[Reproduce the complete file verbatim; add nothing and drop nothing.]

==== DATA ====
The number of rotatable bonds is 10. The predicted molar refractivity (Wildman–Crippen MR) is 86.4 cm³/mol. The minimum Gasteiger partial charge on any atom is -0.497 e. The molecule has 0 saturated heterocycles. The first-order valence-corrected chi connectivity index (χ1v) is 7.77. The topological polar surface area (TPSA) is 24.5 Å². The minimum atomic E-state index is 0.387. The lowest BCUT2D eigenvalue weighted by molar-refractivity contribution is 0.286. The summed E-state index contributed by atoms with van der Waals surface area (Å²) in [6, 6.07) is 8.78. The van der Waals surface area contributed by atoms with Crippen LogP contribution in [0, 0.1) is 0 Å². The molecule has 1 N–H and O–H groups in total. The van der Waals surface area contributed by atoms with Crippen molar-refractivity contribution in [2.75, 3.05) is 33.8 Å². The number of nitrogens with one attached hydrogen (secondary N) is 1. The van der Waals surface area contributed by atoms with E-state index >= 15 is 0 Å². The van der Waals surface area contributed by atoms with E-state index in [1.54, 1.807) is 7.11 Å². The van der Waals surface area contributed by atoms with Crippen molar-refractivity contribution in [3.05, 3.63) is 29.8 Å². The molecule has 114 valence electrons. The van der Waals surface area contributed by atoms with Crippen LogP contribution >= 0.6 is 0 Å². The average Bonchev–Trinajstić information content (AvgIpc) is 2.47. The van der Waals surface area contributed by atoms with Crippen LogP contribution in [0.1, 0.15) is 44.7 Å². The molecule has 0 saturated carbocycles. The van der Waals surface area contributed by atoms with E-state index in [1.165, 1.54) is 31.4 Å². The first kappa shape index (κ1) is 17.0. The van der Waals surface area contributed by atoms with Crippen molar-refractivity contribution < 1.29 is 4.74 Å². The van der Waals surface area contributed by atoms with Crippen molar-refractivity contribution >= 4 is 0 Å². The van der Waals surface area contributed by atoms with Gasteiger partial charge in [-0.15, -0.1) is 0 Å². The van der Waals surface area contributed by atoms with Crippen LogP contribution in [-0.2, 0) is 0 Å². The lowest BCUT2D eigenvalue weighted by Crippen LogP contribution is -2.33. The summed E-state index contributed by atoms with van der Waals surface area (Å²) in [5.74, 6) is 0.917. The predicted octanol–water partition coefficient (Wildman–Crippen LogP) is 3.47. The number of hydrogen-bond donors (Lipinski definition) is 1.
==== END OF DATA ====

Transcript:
The number of rotatable bonds is 10. The predicted molar refractivity (Wildman–Crippen MR) is 86.4 cm³/mol. The minimum Gasteiger partial charge on any atom is -0.497 e. The molecule has 0 saturated heterocycles. The first-order valence-corrected chi connectivity index (χ1v) is 7.77. The topological polar surface area (TPSA) is 24.5 Å². The minimum atomic E-state index is 0.387. The lowest BCUT2D eigenvalue weighted by molar-refractivity contribution is 0.286. The summed E-state index contributed by atoms with van der Waals surface area (Å²) in [6, 6.07) is 8.78. The van der Waals surface area contributed by atoms with Crippen LogP contribution in [0, 0.1) is 0 Å². The molecule has 1 N–H and O–H groups in total. The van der Waals surface area contributed by atoms with Crippen molar-refractivity contribution in [2.75, 3.05) is 33.8 Å². The number of nitrogens with one attached hydrogen (secondary N) is 1. The van der Waals surface area contributed by atoms with E-state index >= 15 is 0 Å². The van der Waals surface area contributed by atoms with E-state index in [1.54, 1.807) is 7.11 Å². The van der Waals surface area contributed by atoms with Crippen molar-refractivity contribution in [3.05, 3.63) is 29.8 Å². The molecule has 114 valence electrons. The van der Waals surface area contributed by atoms with Crippen LogP contribution >= 0.6 is 0 Å². The average Bonchev–Trinajstić information content (AvgIpc) is 2.47. The van der Waals surface area contributed by atoms with Crippen LogP contribution in [0.1, 0.15) is 44.7 Å². The molecule has 0 saturated carbocycles. The van der Waals surface area contributed by atoms with E-state index in [1.165, 1.54) is 31.4 Å². The first kappa shape index (κ1) is 17.0. The van der Waals surface area contributed by atoms with Crippen molar-refractivity contribution < 1.29 is 4.74 Å². The van der Waals surface area contributed by atoms with Crippen molar-refractivity contribution >= 4 is 0 Å². The van der Waals surface area contributed by atoms with Gasteiger partial charge in [-0.15, -0.1) is 0 Å². The van der Waals surface area contributed by atoms with Crippen LogP contribution in [-0.2, 0) is 0 Å². The lowest BCUT2D eigenvalue weighted by Crippen LogP contribution is -2.33. The summed E-state index contributed by atoms with van der Waals surface area (Å²) in [5.74, 6) is 0.917. The predicted octanol–water partition coefficient (Wildman–Crippen LogP) is 3.47. The number of hydrogen-bond donors (Lipinski definition) is 1.